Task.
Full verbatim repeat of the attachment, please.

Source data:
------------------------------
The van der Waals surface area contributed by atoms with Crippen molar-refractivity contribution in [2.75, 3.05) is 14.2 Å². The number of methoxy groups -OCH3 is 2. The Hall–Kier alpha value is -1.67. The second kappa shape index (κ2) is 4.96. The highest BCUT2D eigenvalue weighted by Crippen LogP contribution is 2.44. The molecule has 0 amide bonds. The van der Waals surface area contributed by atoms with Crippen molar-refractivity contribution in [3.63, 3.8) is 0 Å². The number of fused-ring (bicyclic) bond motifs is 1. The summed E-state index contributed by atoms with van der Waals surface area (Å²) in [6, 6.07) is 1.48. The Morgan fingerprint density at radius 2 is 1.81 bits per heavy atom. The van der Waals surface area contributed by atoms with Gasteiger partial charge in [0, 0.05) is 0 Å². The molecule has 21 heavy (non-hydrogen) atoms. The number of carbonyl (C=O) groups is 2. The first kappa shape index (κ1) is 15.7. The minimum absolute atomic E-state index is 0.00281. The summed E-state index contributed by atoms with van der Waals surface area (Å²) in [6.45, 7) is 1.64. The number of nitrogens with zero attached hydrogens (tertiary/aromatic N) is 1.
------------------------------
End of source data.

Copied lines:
The van der Waals surface area contributed by atoms with Crippen molar-refractivity contribution in [2.75, 3.05) is 14.2 Å². The number of methoxy groups -OCH3 is 2. The Hall–Kier alpha value is -1.67. The second kappa shape index (κ2) is 4.96. The highest BCUT2D eigenvalue weighted by Crippen LogP contribution is 2.44. The molecule has 0 amide bonds. The van der Waals surface area contributed by atoms with Crippen molar-refractivity contribution in [3.63, 3.8) is 0 Å². The number of fused-ring (bicyclic) bond motifs is 1. The summed E-state index contributed by atoms with van der Waals surface area (Å²) in [6, 6.07) is 1.48. The Morgan fingerprint density at radius 2 is 1.81 bits per heavy atom. The van der Waals surface area contributed by atoms with Gasteiger partial charge in [0, 0.05) is 0 Å². The molecule has 21 heavy (non-hydrogen) atoms. The number of carbonyl (C=O) groups is 2. The first kappa shape index (κ1) is 15.7. The minimum absolute atomic E-state index is 0.00281. The summed E-state index contributed by atoms with van der Waals surface area (Å²) in [6.45, 7) is 1.64. The number of nitrogens with zero attached hydrogens (tertiary/aromatic N) is 1.